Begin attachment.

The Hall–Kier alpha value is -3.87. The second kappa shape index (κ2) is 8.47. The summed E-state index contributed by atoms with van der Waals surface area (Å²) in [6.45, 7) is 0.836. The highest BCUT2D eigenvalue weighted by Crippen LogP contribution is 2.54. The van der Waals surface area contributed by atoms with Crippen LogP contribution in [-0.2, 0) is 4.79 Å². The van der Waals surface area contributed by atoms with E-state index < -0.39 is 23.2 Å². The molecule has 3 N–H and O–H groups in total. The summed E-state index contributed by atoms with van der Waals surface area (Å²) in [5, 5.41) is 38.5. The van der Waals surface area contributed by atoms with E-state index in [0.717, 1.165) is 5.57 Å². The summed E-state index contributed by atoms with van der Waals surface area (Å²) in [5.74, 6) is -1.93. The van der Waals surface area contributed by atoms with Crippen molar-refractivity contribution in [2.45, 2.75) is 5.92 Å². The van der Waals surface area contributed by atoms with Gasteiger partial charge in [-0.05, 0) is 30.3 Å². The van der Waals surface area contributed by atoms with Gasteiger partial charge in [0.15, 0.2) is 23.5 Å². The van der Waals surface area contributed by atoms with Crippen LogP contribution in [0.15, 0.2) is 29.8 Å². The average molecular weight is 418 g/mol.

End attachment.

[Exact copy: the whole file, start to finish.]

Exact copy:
The Hall–Kier alpha value is -3.87. The second kappa shape index (κ2) is 8.47. The summed E-state index contributed by atoms with van der Waals surface area (Å²) in [6.45, 7) is 0.836. The highest BCUT2D eigenvalue weighted by Crippen LogP contribution is 2.54. The van der Waals surface area contributed by atoms with Crippen LogP contribution in [-0.2, 0) is 4.79 Å². The van der Waals surface area contributed by atoms with E-state index < -0.39 is 23.2 Å². The molecule has 3 N–H and O–H groups in total. The summed E-state index contributed by atoms with van der Waals surface area (Å²) in [5, 5.41) is 38.5. The van der Waals surface area contributed by atoms with E-state index in [0.717, 1.165) is 5.57 Å². The summed E-state index contributed by atoms with van der Waals surface area (Å²) in [5.74, 6) is -1.93. The van der Waals surface area contributed by atoms with Crippen molar-refractivity contribution in [2.45, 2.75) is 5.92 Å². The van der Waals surface area contributed by atoms with Gasteiger partial charge in [-0.05, 0) is 30.3 Å². The van der Waals surface area contributed by atoms with Gasteiger partial charge in [0.15, 0.2) is 23.5 Å². The van der Waals surface area contributed by atoms with Crippen LogP contribution in [0.15, 0.2) is 29.8 Å². The average molecular weight is 418 g/mol.